For Mark Davies, Matthew Solan & James Davis at St John & St Elizabeth Hospital and OneWelbeck

For Martin Klinke at London Bridge, Cromwell Hospital, Chiswick Outpatients, New Victoria Hospital & One Welbeck

How to Manage Painful Bunions by Mark Davies

What is the main cause of bunions?

The vast majority of bunions affect people with a genetic pre-disposition to the condition. It is said that there are bunion-proof feet and bunion-prone feet. It is therefore, very much a hereditary condition. Almost invariably there is a family history and the reason why women are more commonly affected is because of the shoes that women tend to wear. Having said that a female with bunion-proof feet could wear bunion-provoking shoes and never develop the condition, whilst anyone, male or female, with bunion-prone feet might still develop the condition even if he/she never wears shoes at all. A famous study from over 50 years ago showed that 6% of Hong Kong fishermen have bunions and they had never worn shoes in their lifetime.


When should a patient seek medical help?

An Irish patient once told me that her father used to say…”If you want to forget all your problems, put on a pair of tight shoes.”

Bunions can be extremely painful but they can also be totally asymptomatic. Anyone with pain which affects their ability to wear shoes might want some guidance from a doctor, even if they don’t want to contemplate surgery.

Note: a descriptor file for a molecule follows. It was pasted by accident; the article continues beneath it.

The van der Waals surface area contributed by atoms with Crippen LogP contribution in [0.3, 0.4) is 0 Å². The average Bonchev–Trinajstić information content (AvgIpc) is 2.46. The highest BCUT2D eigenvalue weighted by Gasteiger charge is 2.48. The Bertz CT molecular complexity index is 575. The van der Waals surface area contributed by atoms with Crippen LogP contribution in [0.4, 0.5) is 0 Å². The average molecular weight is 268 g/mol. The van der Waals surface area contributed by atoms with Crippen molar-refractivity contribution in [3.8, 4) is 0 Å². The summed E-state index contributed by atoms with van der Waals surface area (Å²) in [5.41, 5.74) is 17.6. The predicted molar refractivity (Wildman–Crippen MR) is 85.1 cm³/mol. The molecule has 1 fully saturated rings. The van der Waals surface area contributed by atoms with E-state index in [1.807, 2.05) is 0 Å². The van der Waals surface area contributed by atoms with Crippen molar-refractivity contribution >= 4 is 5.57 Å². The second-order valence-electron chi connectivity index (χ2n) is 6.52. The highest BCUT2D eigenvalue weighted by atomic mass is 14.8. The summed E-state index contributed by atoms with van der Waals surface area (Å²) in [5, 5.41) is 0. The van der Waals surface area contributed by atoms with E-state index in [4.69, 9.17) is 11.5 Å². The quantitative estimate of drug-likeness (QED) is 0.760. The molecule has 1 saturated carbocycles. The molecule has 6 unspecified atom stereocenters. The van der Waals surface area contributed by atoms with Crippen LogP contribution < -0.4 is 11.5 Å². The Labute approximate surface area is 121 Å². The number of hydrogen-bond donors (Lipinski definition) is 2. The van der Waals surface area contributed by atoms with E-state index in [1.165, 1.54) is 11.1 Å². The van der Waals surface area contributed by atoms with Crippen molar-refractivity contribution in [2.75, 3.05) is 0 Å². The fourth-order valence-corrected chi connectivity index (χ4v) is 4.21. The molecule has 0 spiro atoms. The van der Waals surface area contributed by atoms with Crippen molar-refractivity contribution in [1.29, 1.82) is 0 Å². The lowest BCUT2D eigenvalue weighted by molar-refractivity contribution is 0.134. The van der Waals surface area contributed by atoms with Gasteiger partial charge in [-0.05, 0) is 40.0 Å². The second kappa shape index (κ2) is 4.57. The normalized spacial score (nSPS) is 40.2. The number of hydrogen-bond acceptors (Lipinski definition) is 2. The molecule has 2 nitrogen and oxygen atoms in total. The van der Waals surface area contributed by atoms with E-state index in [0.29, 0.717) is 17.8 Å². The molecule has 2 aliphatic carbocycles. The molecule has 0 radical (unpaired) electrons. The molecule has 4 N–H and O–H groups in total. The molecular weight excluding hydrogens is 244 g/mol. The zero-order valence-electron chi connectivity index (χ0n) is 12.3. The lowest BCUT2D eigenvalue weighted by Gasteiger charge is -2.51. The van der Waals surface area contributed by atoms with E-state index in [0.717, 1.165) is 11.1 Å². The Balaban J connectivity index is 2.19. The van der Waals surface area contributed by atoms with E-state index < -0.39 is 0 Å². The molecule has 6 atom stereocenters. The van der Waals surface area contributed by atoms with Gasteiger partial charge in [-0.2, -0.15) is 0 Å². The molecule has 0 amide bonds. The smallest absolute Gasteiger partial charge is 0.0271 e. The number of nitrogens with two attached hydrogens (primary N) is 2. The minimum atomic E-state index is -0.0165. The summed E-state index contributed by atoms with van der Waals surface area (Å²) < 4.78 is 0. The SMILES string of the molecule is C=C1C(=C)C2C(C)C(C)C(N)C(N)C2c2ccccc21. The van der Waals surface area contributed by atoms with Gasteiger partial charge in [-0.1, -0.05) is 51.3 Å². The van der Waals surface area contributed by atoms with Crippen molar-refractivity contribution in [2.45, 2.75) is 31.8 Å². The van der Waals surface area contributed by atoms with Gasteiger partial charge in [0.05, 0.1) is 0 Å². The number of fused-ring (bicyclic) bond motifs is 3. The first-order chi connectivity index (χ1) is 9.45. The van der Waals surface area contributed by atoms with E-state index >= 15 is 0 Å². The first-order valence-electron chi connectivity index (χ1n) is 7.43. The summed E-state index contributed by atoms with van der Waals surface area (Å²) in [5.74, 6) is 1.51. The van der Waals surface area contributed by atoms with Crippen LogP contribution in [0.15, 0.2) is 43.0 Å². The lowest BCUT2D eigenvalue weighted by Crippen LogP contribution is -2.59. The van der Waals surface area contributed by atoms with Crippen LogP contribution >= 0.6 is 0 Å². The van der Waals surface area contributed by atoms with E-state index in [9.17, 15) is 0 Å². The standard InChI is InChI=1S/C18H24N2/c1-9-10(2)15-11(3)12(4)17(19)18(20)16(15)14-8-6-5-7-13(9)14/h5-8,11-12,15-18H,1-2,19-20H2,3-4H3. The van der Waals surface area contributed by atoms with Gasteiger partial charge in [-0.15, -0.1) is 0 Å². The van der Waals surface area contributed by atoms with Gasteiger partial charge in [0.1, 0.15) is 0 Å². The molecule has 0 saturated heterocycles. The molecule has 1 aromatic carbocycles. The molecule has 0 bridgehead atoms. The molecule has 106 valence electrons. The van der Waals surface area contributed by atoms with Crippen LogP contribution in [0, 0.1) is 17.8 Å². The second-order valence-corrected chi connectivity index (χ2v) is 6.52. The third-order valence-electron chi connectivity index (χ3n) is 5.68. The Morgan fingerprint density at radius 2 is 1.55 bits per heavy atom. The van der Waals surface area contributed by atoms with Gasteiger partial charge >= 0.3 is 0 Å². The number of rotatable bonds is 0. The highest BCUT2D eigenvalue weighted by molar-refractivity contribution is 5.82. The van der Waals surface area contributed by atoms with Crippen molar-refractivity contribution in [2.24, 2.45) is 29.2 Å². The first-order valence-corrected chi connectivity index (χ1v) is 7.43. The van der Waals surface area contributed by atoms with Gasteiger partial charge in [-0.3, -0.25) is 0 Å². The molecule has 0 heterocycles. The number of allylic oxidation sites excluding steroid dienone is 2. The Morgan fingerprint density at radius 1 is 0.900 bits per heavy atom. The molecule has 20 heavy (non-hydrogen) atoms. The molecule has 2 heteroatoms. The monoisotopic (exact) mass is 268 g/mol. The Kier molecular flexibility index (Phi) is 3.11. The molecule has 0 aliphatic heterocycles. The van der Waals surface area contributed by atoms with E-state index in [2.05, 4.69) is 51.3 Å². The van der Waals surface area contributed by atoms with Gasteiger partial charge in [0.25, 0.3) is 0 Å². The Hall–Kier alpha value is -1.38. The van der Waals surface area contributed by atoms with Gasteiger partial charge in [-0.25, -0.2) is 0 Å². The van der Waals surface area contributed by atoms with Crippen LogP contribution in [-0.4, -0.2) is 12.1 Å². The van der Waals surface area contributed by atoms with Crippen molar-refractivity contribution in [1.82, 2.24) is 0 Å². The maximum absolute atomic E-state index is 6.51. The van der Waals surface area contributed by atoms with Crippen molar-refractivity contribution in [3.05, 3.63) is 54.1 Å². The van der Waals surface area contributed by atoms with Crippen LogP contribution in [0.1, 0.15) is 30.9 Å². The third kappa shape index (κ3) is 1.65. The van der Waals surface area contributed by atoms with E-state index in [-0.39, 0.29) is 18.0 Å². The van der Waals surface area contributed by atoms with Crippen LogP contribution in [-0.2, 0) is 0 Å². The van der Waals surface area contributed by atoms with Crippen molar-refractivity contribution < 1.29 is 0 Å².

A common condition that develops as a direct consequence of bunions, is hammering of the second toe (a cock-up deformity) and this is usually, but not always, associated with pain in the ball of the foot under the second toe MTP joint. Left alone, this symptom will result in deformity which will never spontaneously correct and often progresses in a relentless fashion, ultimately resulting in dislocation of the joint. Therefore anyone with pain under the second MTP joint in association with a bunion should seek help as a matter of some urgency. Sadly this is often misdiagnosed as a Morton’s neuroma. In 2003 I coined the expression “Moron’s neuroma” when this wrong diagnosis is made. The best way to distinguish between the two conditions is to ask a patient whether he/she is more comfortable walking on a wooden floor with or without shoes. People with a Morton’s neuroma invariably say “barefoot” and those with an inflamed 2nd MTP joint will say the opposite.

The other group of patients with a bunion who need to seek help are those in whom an infection of the bunion occurs. This is usually in the elderly but one infection will lead to frequent recurrent infections unless the bunion is corrected.

What can a patient do to help manage the pain themselves?

The easiest way to deal with the pain is to wear roomy shoes or open sandals or no shoes at all. This advice isn’t always well received and it is often not practical for an individual to follow. Going up half a shoe size may help but often, once a bunion has made its presence felt, this advice is too late. Sadly pain-killers don’t touch the sides and physiotherapy is rarely, if ever, helpful.

What are the most effective treatments options? Surgical and non-invasive?